An inquiry investigating the impact of fines for minor offences on vulnerable people has heard police discretion depends on the officer and the “context”, with no way to track when police have decided not to issue a fine.
ACT Policing’s Family Violence and Vulnerable Persons Unit Acting Superintendent Dave Williams and corporate executive general manager Peter Whowell were among the stakeholders who appeared at the hearing, which is also looking into the sustainability of current alternative measures to fines, and how to maximise compliance with legislation.
In the ACT, fines are generally split into three categories: parking and traffic offences, failure to vote, and “other infringement notices”, which are classified in the Magistrates Court Act (1930) for offences such as breaches of work health and safety regulations, failure to register a dog, and failure to meet obligations under the long service leave scheme.
When police officers can issue a fine, they also have the option of giving a verbal warning, a caution or a diversionary measure such as a community program.
Mr Whowell said while officer training attempted to introduce consistency across the use of discretion, it was ultimately down to the individual.
“Discretion is inherently in the office of the constable,” he told the inquiry.
“Discretion is at the heart of the way we police.”
There’s no way to track the cases when officers use their discretion; however, there is a record if they issue a caution or diversion.
When asked if discretion was the default option for fines for vulnerable people, Act Supt Williams said it wasn’t that simple.
“I wish it were easy to default, but context is needed,” he said.
“We are also accountable for the times that we do [use discretion].”
He explained the seriousness of the offence, the impact of the offending on the community, and the impact on the individual and even on the officer when executing their duty were also taken into consideration and that the point of discretion was about the “context of the situation”.
Examples of vulnerable people could include those with financial issues, drug and alcohol issues, Aboriginal and Torres Strait Islander people, people with disabilities and those who speak English as a second language. In some cases, people need to self-identify as a vulnerable person to police officers.
Act Supt Williams said fines were often used as a deterrent rather than engaging in the judicial process, which he said was “obviously a much better option” in some cases than taking someone to court.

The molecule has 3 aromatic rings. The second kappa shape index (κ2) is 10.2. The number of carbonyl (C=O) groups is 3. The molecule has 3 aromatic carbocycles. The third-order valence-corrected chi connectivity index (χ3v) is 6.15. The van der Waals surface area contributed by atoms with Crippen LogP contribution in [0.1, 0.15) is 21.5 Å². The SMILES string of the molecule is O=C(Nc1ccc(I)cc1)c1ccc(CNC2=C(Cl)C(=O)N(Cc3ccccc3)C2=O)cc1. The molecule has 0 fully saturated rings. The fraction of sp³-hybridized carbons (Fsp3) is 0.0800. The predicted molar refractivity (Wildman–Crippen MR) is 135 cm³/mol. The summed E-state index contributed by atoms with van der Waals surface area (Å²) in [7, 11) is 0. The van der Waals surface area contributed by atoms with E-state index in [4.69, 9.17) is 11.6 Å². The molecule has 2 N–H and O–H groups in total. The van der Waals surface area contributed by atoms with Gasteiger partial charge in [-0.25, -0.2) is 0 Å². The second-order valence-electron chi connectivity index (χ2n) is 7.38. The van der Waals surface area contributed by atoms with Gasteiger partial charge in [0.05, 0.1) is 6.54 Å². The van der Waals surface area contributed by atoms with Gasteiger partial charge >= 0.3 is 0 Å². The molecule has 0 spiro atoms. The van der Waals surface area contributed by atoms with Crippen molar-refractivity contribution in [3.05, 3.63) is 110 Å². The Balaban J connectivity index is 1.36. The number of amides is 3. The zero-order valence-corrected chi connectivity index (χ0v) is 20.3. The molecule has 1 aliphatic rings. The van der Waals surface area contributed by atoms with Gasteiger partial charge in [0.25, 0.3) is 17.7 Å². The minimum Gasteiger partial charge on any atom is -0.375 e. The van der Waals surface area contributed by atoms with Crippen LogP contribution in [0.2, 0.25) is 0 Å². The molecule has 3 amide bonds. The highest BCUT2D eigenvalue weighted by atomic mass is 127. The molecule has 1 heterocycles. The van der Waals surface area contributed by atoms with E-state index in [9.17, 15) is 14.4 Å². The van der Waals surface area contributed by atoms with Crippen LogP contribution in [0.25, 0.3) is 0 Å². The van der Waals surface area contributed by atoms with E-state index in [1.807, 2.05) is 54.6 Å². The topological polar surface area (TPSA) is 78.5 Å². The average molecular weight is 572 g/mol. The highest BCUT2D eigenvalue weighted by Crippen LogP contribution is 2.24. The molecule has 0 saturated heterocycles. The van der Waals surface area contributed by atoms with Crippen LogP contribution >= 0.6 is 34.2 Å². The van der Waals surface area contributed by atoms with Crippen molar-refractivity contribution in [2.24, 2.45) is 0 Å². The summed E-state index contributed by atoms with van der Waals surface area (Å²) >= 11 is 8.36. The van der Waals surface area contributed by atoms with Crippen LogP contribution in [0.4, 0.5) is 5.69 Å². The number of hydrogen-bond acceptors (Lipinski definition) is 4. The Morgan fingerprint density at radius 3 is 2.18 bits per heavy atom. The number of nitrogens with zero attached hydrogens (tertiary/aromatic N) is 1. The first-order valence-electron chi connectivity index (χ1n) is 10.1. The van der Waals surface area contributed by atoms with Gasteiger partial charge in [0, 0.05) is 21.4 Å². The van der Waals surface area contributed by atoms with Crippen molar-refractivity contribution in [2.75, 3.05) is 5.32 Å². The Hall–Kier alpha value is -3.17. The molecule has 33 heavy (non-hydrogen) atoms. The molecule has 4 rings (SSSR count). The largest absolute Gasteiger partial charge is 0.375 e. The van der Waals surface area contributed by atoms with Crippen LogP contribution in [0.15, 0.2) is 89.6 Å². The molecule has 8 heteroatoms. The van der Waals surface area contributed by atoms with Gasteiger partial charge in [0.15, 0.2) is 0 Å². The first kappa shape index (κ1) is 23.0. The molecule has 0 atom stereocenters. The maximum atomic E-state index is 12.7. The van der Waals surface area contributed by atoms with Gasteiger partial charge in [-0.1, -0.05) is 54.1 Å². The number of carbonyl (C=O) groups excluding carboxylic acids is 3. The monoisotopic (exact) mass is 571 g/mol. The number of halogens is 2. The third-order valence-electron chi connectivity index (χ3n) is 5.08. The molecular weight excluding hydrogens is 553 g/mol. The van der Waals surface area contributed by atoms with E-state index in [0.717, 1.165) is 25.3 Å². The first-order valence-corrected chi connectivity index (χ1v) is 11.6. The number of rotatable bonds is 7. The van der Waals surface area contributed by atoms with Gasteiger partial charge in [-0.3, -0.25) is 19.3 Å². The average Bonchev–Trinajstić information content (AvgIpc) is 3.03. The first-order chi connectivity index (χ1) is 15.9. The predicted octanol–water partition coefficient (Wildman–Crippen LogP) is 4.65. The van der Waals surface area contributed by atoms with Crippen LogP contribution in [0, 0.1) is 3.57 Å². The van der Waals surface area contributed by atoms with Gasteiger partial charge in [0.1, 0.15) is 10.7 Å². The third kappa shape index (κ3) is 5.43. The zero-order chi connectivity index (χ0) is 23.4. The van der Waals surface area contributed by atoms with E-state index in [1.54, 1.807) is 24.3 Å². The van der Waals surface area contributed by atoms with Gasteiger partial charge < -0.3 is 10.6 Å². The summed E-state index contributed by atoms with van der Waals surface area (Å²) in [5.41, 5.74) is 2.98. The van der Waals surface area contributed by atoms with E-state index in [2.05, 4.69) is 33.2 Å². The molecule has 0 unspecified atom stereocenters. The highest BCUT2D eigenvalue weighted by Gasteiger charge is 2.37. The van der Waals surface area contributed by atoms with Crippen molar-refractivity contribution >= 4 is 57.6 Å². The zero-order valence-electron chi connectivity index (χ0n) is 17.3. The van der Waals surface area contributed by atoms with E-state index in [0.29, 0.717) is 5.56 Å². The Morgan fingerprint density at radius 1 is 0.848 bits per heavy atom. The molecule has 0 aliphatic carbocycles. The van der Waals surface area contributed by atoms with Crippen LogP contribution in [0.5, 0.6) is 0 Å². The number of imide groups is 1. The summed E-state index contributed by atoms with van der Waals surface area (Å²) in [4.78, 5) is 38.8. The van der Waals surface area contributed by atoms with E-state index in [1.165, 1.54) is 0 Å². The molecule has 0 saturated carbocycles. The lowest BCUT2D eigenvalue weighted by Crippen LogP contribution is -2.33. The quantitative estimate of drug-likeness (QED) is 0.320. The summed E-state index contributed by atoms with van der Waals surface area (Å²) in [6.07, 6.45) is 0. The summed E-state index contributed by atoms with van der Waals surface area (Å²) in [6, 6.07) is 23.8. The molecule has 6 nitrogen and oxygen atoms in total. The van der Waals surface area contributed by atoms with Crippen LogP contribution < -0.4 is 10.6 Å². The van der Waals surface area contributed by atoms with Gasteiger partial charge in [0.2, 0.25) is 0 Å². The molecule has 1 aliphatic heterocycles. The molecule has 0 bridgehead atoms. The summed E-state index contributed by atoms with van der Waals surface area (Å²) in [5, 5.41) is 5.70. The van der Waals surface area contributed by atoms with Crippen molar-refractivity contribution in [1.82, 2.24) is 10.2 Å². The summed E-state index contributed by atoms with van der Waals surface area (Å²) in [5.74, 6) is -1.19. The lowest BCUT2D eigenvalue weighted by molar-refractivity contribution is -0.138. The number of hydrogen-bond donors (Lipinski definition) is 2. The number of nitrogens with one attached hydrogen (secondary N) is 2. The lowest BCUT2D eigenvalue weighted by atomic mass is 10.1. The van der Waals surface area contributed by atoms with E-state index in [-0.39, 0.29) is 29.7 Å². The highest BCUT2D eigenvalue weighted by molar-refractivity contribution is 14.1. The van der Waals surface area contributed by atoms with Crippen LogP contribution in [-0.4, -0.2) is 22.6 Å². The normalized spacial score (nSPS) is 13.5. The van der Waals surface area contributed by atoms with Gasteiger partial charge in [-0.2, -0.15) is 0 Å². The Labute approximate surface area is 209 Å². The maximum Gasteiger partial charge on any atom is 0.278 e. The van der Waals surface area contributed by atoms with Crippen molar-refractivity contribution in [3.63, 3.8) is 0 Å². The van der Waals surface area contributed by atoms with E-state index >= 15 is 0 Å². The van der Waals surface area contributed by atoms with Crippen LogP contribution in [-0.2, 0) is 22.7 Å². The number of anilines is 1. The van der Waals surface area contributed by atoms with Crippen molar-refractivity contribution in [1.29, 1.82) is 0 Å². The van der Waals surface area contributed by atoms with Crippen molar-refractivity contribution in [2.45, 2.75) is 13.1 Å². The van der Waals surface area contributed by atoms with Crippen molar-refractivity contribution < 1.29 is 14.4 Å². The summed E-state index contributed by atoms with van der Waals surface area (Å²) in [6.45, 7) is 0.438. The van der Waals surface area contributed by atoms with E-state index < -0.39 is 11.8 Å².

However, there were cases where discretion for minor offences wasn’t appropriate, such as if a person repeatedly offended or if safety was an issue.
“Sometimes the decision may be to commence the judicial process in the first instance so that the judiciary can put treatment around that person,” Act Supt Williams said.
“But those decisions aren’t taken lightly.”
When asked if more diversionary services were needed to help vulnerable people avoid fines, Act Supt Williams said while that could be part of the solution, they were voluntary.
“You’re relying on a sense of cooperation from [the person] … at any point, they can remove their consent,” he said.
“It’s really tricky with program delivery … it’s different between voluntary and court-imposed.”
Fines in the ACT can be paid through management plans with a minimum fortnightly payment of $10 available by entering an approved community work or social development program, or by seeking a waiver. In failing to vote, the fine is $20 if a reasonable excuse cannot be provided.
Under changes being implemented from February 2024, other finable offences under the Magistrates Court Act (1930) will have to be capable of being paid through an instalment plan or an approved program.
When courts issue a fine, they have to consider the person’s financial circumstances, among other factors.
If someone fails to pay a fine issued by ACT Policing, the process goes through Access Canberra and police are only notified if the fine is contested and goes to court.
The ACT Government’s submission to the inquiry noted that most infringement notices issued in the Territory could already be dealt with through flexible repayment arrangements or waived on the basis of hardship.
“Each scheme has its own processes in place to reduce hardship, with varying levels of complexity,” it stated.
“The most detailed hardship provisions and guidelines apply to parking and traffic infringements, which represent the vast majority of administrative penalties issued.”
It also noted the decriminalisation of possession of small amounts of some drugs would begin in October, reducing penalties from a possible jail sentence to a $100 penalty or taking part in an assessment and harm reduction session.